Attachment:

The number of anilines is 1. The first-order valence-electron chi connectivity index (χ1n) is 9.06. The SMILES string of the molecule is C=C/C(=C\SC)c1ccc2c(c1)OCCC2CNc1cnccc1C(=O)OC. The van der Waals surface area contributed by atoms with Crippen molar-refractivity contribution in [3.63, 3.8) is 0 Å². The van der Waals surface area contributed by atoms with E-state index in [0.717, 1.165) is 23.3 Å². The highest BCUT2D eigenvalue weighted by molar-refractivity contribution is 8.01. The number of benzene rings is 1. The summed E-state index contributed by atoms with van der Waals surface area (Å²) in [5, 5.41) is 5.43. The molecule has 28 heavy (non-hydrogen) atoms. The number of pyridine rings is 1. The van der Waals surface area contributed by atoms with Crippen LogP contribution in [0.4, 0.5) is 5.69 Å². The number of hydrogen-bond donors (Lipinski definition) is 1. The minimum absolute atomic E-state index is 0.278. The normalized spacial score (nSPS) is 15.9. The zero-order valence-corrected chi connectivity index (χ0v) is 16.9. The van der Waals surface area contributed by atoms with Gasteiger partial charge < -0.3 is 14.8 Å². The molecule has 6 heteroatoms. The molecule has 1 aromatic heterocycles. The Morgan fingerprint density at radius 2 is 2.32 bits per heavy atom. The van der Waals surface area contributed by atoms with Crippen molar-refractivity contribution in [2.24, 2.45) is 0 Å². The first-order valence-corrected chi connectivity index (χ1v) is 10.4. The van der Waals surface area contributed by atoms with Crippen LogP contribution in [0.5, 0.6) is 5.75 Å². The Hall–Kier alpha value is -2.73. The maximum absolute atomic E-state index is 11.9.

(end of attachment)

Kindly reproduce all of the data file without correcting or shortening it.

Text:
The number of anilines is 1. The first-order valence-electron chi connectivity index (χ1n) is 9.06. The SMILES string of the molecule is C=C/C(=C\SC)c1ccc2c(c1)OCCC2CNc1cnccc1C(=O)OC. The van der Waals surface area contributed by atoms with Crippen molar-refractivity contribution in [3.63, 3.8) is 0 Å². The van der Waals surface area contributed by atoms with E-state index in [0.717, 1.165) is 23.3 Å². The highest BCUT2D eigenvalue weighted by molar-refractivity contribution is 8.01. The number of benzene rings is 1. The summed E-state index contributed by atoms with van der Waals surface area (Å²) in [5, 5.41) is 5.43. The molecule has 28 heavy (non-hydrogen) atoms. The number of pyridine rings is 1. The van der Waals surface area contributed by atoms with Crippen LogP contribution in [0.4, 0.5) is 5.69 Å². The number of hydrogen-bond donors (Lipinski definition) is 1. The minimum absolute atomic E-state index is 0.278. The normalized spacial score (nSPS) is 15.9. The zero-order valence-corrected chi connectivity index (χ0v) is 16.9. The van der Waals surface area contributed by atoms with Gasteiger partial charge < -0.3 is 14.8 Å². The molecule has 6 heteroatoms. The molecule has 1 aromatic heterocycles. The Morgan fingerprint density at radius 2 is 2.32 bits per heavy atom. The van der Waals surface area contributed by atoms with Crippen molar-refractivity contribution in [2.24, 2.45) is 0 Å². The first-order valence-corrected chi connectivity index (χ1v) is 10.4. The van der Waals surface area contributed by atoms with Crippen LogP contribution in [0.5, 0.6) is 5.75 Å². The Hall–Kier alpha value is -2.73. The maximum absolute atomic E-state index is 11.9.